The corrected graph above might at first glance appear different to my model’s graphs, and the first obvious difference is that G3TXQ uses a log Y scale (which is less common). The effect of the log scale is to compress the variation and give the illusion perhaps that in comparison with other plots, this balun has a broader response.

Screenshot - 09_02_16 , 18_29_42

To compare the two, I have roughly digitised G3TXQ’s graph above and plotted the data over that from my own model (with linear Y scale). Continue reading Reconciling my #52 choke design tool with G3TXQ’s measurements

Exploiting your antenna analyser #14

Insertion Loss, Mismatch Loss, Transmission Loss

A correspondent asks about the effect of RCA connectors at HF on his proposed noise bridge. The question is very similar to that considered at Exploiting your antenna analyser #13 for UHF series connectors.

I have made a simple measurement of a BNC 50Ω termination (to check calibration) then inserted a BNC-RCA and RCA-BNC adapter.

Measurements of input impedance only for such an electrical short transmission line will not give useful data for determining TransmissionLoss which is the result of conversion of RF energy to heat. The measurements do give ReturnLoss and given that InsertionLoss=MismatchLoss+TransmissionLoss, they set a lower bound for InsertionLoss.

To jump to the chase, it also has a Smith chart plot up to 200MHz that suggests it might be well modelled by a TL segment of 30-35Ω.

Screenshot - 07_02_16 , 16_58_55

Above is a plot of VSWR when Zref is adjusted for the flattest response from DC, and it can be seen that with Zref=33, response is quite flat to 200MHz. Continue reading Exploiting your antenna analyser #14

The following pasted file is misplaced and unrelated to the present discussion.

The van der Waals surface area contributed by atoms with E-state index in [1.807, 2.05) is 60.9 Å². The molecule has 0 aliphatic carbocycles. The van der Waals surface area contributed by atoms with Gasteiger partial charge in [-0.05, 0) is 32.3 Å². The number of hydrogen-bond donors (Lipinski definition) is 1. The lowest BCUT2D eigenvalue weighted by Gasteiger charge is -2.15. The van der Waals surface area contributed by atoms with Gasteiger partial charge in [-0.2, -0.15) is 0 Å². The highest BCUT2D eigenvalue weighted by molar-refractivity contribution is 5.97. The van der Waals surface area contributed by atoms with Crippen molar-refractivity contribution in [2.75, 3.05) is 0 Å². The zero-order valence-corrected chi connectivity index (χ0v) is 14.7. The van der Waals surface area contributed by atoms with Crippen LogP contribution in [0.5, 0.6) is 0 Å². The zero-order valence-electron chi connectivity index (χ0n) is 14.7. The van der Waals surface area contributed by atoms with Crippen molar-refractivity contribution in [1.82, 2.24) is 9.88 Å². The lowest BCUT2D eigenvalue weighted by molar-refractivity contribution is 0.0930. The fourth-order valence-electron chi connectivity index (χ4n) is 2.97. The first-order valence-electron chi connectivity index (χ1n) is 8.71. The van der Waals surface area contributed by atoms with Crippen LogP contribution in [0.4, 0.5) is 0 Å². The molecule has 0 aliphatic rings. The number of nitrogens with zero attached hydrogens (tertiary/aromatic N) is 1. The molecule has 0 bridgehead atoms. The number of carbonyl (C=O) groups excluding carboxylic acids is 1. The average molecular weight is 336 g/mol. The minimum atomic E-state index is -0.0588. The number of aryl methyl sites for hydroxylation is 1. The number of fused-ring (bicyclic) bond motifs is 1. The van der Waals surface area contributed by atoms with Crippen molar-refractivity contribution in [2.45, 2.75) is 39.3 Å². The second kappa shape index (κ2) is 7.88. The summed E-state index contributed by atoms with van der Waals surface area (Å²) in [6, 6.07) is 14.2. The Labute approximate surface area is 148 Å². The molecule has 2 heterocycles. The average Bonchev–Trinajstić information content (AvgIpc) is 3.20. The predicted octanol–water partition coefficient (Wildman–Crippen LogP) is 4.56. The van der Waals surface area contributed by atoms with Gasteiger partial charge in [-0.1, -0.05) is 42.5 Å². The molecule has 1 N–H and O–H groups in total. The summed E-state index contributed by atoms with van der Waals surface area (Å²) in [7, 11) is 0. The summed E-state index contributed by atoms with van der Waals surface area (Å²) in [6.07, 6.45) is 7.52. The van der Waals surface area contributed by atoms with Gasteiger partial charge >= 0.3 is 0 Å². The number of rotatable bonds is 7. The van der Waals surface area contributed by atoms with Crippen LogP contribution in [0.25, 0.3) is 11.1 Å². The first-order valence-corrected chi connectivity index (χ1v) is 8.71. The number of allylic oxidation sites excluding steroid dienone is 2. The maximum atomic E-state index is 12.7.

Exploiting your antenna analyser #13

Insertion Loss, Mismatch Loss, Transmission Loss

A correspondent having read Exploiting your antenna analyser #12 asks whether the measurement provides evidence of loss of the connectors, and referred me to (Arther nd) where he reports some measurements of UHF series adapters and conclusions.

Duffy

Let’s deal with interpretations of my own measurements first.

Measurements of input impedance only for such an electrical short transmission line will not give useful data for determining TransmissionLoss which is the result of conversion of RF energy to heat. The measurements do give ReturnLoss and given that InsertionLoss=MismatchLoss+TransmissionLoss, they set a lower bound for InsertionLoss.

Screenshot - 01_02_16 , 11_40_57

Above is a plot of ρ and ReturnLoss for the DUT. ReturnLoss curiously is plotted ‘upside down’ as ReturnLoss increases downwards… a quirk of AIM software, but remember that ReturnLoss in dB is +ve.
Continue reading Exploiting your antenna analyser #13

Low noise Yagis and 50MHz noise

After reading my post Some thoughts on noise on 6m (50MHz)…, a correspondent asked about the content in the context of comments by G0KSC.

Under the altruistic heading “Low Noise Yagis Explained”, G0KSC takes a competitor to task over the accuracy of statements regarding the importance or not of G/T at 50MHz.

G0KSC says:

MISREPRESENTATION OF PERFORMANCE MEASUREMENTS SUCH AS G/T:

Have you ever heard the saying ‘A little knowledge is a dangerous thing’?…

What is G/T? Continue reading Low noise Yagis and 50MHz noise

Voltage and current on a transmission line with standing waves

Folk often ask how to calculate the maximum voltage on an antenna feed line with standing waves, often to get a feel for the necessary voltage withstand of baluns, feed line, switches and relays, and ATUs.

Feeding at a current maximum outlines the method described in detail at (Duffy 2011), but the approach is more complex than a lot of hams want.

A simpler method is to treat the transmission line as lossless, and to simply find the worst case voltage and current that can occur… and design for that, or perhaps do the more detailed analysis depending on the outcome.

A new calculator, Calculate Vmax, Vmin, Imax, Imin for lossless line from Zload (or Yload) and Zo, does just that.

Screenshot - 29_01_16 , 19_45_17

Above is the built-in example of a G5RV with tuned feeder on 80m with feed point impedance derived from a modelling package. The voltage and currents calculated are those for a long lossless feed line.
Continue reading Voltage and current on a transmission line with standing waves